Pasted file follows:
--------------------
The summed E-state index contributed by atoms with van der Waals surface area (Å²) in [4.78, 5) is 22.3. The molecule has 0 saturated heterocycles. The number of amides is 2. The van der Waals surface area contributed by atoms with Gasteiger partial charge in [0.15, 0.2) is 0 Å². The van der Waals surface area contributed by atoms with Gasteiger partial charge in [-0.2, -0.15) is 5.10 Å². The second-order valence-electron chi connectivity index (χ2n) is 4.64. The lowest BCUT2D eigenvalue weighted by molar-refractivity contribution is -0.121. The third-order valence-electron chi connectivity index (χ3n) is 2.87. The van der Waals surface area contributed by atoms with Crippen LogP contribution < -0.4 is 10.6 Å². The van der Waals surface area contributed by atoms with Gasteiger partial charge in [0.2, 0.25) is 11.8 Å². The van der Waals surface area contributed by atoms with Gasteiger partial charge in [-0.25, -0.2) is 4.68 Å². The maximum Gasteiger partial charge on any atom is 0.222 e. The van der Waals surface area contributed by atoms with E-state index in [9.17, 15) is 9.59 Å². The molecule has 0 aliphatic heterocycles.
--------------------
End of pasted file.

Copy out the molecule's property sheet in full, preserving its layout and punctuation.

The summed E-state index contributed by atoms with van der Waals surface area (Å²) in [4.78, 5) is 22.3. The molecule has 0 saturated heterocycles. The number of amides is 2. The van der Waals surface area contributed by atoms with Gasteiger partial charge in [0.15, 0.2) is 0 Å². The van der Waals surface area contributed by atoms with Gasteiger partial charge in [-0.2, -0.15) is 5.10 Å². The second-order valence-electron chi connectivity index (χ2n) is 4.64. The lowest BCUT2D eigenvalue weighted by molar-refractivity contribution is -0.121. The third-order valence-electron chi connectivity index (χ3n) is 2.87. The van der Waals surface area contributed by atoms with Crippen LogP contribution < -0.4 is 10.6 Å². The van der Waals surface area contributed by atoms with Gasteiger partial charge in [0.2, 0.25) is 11.8 Å². The van der Waals surface area contributed by atoms with Gasteiger partial charge in [-0.25, -0.2) is 4.68 Å². The maximum Gasteiger partial charge on any atom is 0.222 e. The van der Waals surface area contributed by atoms with E-state index in [9.17, 15) is 9.59 Å². The molecule has 0 aliphatic heterocycles.